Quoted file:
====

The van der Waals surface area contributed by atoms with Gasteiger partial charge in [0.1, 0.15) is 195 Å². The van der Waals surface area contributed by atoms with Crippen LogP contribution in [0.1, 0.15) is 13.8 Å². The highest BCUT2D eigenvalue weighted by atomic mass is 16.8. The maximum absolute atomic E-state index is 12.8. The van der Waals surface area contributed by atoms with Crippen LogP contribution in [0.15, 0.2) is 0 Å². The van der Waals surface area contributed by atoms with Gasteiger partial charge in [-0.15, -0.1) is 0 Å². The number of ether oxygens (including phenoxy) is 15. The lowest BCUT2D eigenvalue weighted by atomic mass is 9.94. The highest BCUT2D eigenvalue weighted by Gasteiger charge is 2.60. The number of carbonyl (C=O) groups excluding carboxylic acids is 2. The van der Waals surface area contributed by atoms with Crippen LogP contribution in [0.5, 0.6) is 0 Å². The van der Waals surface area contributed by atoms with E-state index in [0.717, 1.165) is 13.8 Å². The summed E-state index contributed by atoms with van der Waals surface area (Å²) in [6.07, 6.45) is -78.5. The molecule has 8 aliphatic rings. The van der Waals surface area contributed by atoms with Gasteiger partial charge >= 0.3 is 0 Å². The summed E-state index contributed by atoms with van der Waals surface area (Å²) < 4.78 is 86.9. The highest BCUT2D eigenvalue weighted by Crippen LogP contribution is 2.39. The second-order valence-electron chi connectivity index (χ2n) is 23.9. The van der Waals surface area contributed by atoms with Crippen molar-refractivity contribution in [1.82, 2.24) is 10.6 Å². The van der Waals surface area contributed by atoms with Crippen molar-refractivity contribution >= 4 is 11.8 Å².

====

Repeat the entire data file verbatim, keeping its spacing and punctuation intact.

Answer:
The van der Waals surface area contributed by atoms with Gasteiger partial charge in [0.1, 0.15) is 195 Å². The van der Waals surface area contributed by atoms with Crippen LogP contribution in [0.1, 0.15) is 13.8 Å². The highest BCUT2D eigenvalue weighted by atomic mass is 16.8. The maximum absolute atomic E-state index is 12.8. The van der Waals surface area contributed by atoms with Crippen LogP contribution in [0.15, 0.2) is 0 Å². The van der Waals surface area contributed by atoms with Gasteiger partial charge in [-0.15, -0.1) is 0 Å². The number of ether oxygens (including phenoxy) is 15. The lowest BCUT2D eigenvalue weighted by atomic mass is 9.94. The highest BCUT2D eigenvalue weighted by Gasteiger charge is 2.60. The number of carbonyl (C=O) groups excluding carboxylic acids is 2. The van der Waals surface area contributed by atoms with Crippen LogP contribution in [0.5, 0.6) is 0 Å². The van der Waals surface area contributed by atoms with E-state index in [0.717, 1.165) is 13.8 Å². The summed E-state index contributed by atoms with van der Waals surface area (Å²) in [6.07, 6.45) is -78.5. The molecule has 8 aliphatic rings. The van der Waals surface area contributed by atoms with Gasteiger partial charge >= 0.3 is 0 Å². The summed E-state index contributed by atoms with van der Waals surface area (Å²) < 4.78 is 86.9. The highest BCUT2D eigenvalue weighted by Crippen LogP contribution is 2.39. The second-order valence-electron chi connectivity index (χ2n) is 23.9. The van der Waals surface area contributed by atoms with Crippen molar-refractivity contribution in [1.82, 2.24) is 10.6 Å². The van der Waals surface area contributed by atoms with Crippen molar-refractivity contribution >= 4 is 11.8 Å².